Performing E-mail Tasks While Driving: The Impact of Speech-Based Tasks on Visual Detection

Joanne L Harbluk, Simone Lalande
2005 Driving assessment 2005 : proceedings of the 3rd International Driving Symposium on Human Factors in Driver Assessment, Training, and Vehicle Design   unpublished
Drivers listened and responded to e-mail messages presented in a human voice and two types of synthetic speech (concatenative and formant) while driving a simulator. Their performance for visual event detection, vehicle control, and message responses was assessed. Results indicated that the type of speech output system affected drivers' detection of visual changes in the driving environment; they were poorer at detecting these events when either of the synthetic speech systems was used. Drivers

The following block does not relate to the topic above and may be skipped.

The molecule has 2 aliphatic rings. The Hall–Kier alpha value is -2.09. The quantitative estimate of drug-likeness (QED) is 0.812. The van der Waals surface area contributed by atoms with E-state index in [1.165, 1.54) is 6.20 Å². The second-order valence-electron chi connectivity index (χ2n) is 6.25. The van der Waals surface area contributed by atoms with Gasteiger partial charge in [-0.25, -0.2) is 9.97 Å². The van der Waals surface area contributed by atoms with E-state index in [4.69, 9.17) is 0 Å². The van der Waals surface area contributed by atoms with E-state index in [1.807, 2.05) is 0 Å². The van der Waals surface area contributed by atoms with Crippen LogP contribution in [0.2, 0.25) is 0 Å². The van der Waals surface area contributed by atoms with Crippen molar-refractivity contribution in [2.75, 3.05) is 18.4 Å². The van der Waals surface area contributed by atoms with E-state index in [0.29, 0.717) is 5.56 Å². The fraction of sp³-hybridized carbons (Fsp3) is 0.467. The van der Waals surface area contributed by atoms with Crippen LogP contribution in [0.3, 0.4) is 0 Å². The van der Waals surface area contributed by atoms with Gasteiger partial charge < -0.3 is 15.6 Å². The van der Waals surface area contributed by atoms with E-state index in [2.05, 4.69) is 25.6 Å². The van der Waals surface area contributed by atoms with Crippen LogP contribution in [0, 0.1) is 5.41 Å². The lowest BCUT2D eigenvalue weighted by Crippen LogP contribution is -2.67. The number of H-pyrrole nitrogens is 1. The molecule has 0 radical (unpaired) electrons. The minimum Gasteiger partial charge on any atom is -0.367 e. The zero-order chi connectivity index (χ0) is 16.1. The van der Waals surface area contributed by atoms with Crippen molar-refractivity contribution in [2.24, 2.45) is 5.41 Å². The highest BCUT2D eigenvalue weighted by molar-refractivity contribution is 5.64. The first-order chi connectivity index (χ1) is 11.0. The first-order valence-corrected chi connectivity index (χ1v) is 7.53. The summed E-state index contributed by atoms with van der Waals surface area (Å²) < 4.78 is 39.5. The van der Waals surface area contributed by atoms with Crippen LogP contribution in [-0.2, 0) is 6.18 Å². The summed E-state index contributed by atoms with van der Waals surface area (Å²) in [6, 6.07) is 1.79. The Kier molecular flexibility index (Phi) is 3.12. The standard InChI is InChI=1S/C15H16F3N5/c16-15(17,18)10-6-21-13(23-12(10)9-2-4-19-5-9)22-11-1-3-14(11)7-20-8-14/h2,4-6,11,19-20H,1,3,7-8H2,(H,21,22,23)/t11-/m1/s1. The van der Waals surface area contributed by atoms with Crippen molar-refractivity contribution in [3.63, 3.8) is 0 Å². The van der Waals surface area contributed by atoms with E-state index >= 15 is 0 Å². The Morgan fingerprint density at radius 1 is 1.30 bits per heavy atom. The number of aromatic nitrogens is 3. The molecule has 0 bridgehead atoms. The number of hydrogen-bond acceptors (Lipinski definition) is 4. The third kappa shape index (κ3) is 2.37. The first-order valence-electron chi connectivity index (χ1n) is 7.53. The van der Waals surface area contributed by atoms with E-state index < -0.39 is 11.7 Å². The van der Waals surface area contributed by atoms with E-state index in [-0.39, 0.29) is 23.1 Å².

more » ... s was used. Drivers detected fewer visual changes during the difficult messages than during the baseline driving. No effects of the speech system type or e-mail message difficulty were observed on the vehicle control measures. Drivers were also less accurate when responding to message content for messages presented in synthetic speech (concatenative) compared with recorded human voice. Subjective ratings indicated that listening to the synthetic speech required more mental effort than listening to the recorded human voice. Preference ratings for the interfaces decreased as mental effort increased. The results indicated that although drivers were not required to direct their attention away from the road, using the speech-based interfaces reduced drivers' visual event detection and their response accuracy to messages themselves.
doi:10.17077/drivingassessment.1178 fatcat:mmbrxj56nneglgqgati3ewhzka